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05 October 2010

88 Soldiers, Sailors, Airmen and Marines Naturalized in Kandahar, Afghanistan

The air is heavy with dust in Kandahar. A thick layer coats everything in sight and casts an eerie haze over both the sun by day and street lights by night. When the day's heat mixes with that dust, it makes for an oppressive, dusk-like combination. Yet here, for the best part of the last week, a team of USCIS employees from the Bangkok District have lived among the troops in order to conduct naturalization interviews, fulfilling the citizenship dreams of dozens of soldiers, sailors, airmen and Marines.

On Friday, October 1, 2010, during an early morning naturalization ceremony at Kandahar Air Field, 88 men and women from 37 countries - each with a unique, inspiring story - became America's newest citizens.

Three newly naturalized soldiers

Those stories include three soldiers born in Vietnam. Lifelong friends, they grew up together in Orange County, Calif., joined the Army, deployed to Iraq and independently filed for citizenship. Neither of the three knew their friends would naturalize in Kandahar until they found each other’s name on the ceremony list.

A group of soldiers takes the Oath of Allegiance

For another soldier, his citizenship journey ended in Afghanistan five days after his wife - also a solider - became a citizen during a Fort Bliss, Texas naturalization ceremony. From Afghanistan to Iraq and Korea to Honduras, USCIS employees volunteer to naturalize eligible members of the military where they serve. In a rare twist, the Kandahar ceremony included new citizens from all four branches of the military - each serving their adopted country in Afghanistan. To a person, the three member USCIS team in Kandahar was happy to "rough it" in the field for a few days in order to naturalize American service members serving in harm's way, defending rights and freedoms they had yet to secure for themselves and their families.

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At October 8, 2010 at 1:07:00 AM EDT , Anonymous Anonymous said...

First of all, I congratulate to the naturalized soldiers. Great gesture on part of USCIS. Both me and my wife are PhDs and work for a drug development company. My EB2 (India) priority date is Sept 2008 and very soon my wife is going to exhaust her 6 years of H1 B visa. I am very sure that my company is not going to recruit anyone after my wife leaves job (due to a slow down). We have been in American schools for 6 years as PhD students and post docs. It is giving us sleepless nights as she will have to lose her job after being in US for 9 years. It is not only not fair but highly detrimental to our professional capabilities and growth and of course American economy, also. I request on behalf of thousands of highly educated and skilled professionals belonging to India/China/Phillipines/Mexico, who are going through highly retrogressed/non-current priority dates, that please allow us to adjust our status so that our spouse can work, and we can either change jobs, get raises in salary, or promotions. I strongly believe that such an action will ultimately be good for the worker's rights and for the American economy.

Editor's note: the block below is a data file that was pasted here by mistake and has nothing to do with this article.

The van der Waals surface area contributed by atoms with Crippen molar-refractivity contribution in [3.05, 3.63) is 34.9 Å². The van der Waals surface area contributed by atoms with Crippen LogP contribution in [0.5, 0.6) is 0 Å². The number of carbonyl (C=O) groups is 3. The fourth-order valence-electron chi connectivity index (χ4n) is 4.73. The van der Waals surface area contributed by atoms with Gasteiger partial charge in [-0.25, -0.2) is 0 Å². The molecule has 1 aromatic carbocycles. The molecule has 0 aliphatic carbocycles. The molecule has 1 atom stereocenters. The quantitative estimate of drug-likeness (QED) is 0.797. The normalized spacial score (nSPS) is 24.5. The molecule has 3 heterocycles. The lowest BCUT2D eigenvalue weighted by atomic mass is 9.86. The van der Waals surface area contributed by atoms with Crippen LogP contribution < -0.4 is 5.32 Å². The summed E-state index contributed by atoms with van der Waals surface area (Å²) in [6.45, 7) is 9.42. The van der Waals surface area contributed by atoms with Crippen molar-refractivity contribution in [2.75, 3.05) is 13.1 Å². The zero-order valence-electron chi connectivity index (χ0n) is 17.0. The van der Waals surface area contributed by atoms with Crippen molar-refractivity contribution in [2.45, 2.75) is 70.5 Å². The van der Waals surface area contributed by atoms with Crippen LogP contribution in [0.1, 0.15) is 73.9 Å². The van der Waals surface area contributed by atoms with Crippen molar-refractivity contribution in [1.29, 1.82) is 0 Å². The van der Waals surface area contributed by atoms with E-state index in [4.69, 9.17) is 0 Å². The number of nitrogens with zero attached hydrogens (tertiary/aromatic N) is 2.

At October 8, 2010 at 1:58:00 PM EDT , Anonymous Anonymous said...

According to the latest news, USCIS is planning to increase filing fees in order to address a projected $200 million deficit for 2010-11. I understand that passing a bill to increase per country employment based EB2/EB3immigration visas is required. However, I do not think that a bill is required to let deserving people with an approved I-140 to adjust their status. If USCIS uses its admistrative powers, it can let people adjust status and still wait for their green card until the visa numbers are available. The fee collected in the process will certainly go a long way to close the unprecedented deficit USCIS is facing due to a slow economy and less than expected filings. An admistrative fix by USCIS will remove lots of anxiety the EB2/EB3 folks from certain countries are going through as they can not change their jobs which probably increases exploitation by their employers, less professional growth then they deserve, etc. If these people are able to adjust status, they will get promotions and raise leading to more taxes and their spouse will be able to either get employment or be able to start their own businesses - which again means more taxes and job creation. New York City Mayor Mr Michael Bloomberg and Fox News owner Mr Rupert Murdoch recently mentioned to House Immigration Subcommittee about the need of a reform for highly skilled immigrants that will help economy of USA. I agreee with them and strongly think that even making the priority dates current to allow people to adjust status will itslef be a big stimulus for the weak economy.

At April 6, 2011 at 4:14:00 PM EDT , Anonymous Chicago Criminal Attorney said...

First of all, I congratulate to the naturalized soldiers. Great gesture on part of USCIS I think it will help unite our country.

At April 28, 2011 at 1:56:00 PM EDT , Anonymous James C. Gallo Jr. said...

Congrats to the 88 hard working soldiers who recently have been naturalized! Everyone who fights for our country deserves to be a part of it, its good to see the USCIS understands that! :)


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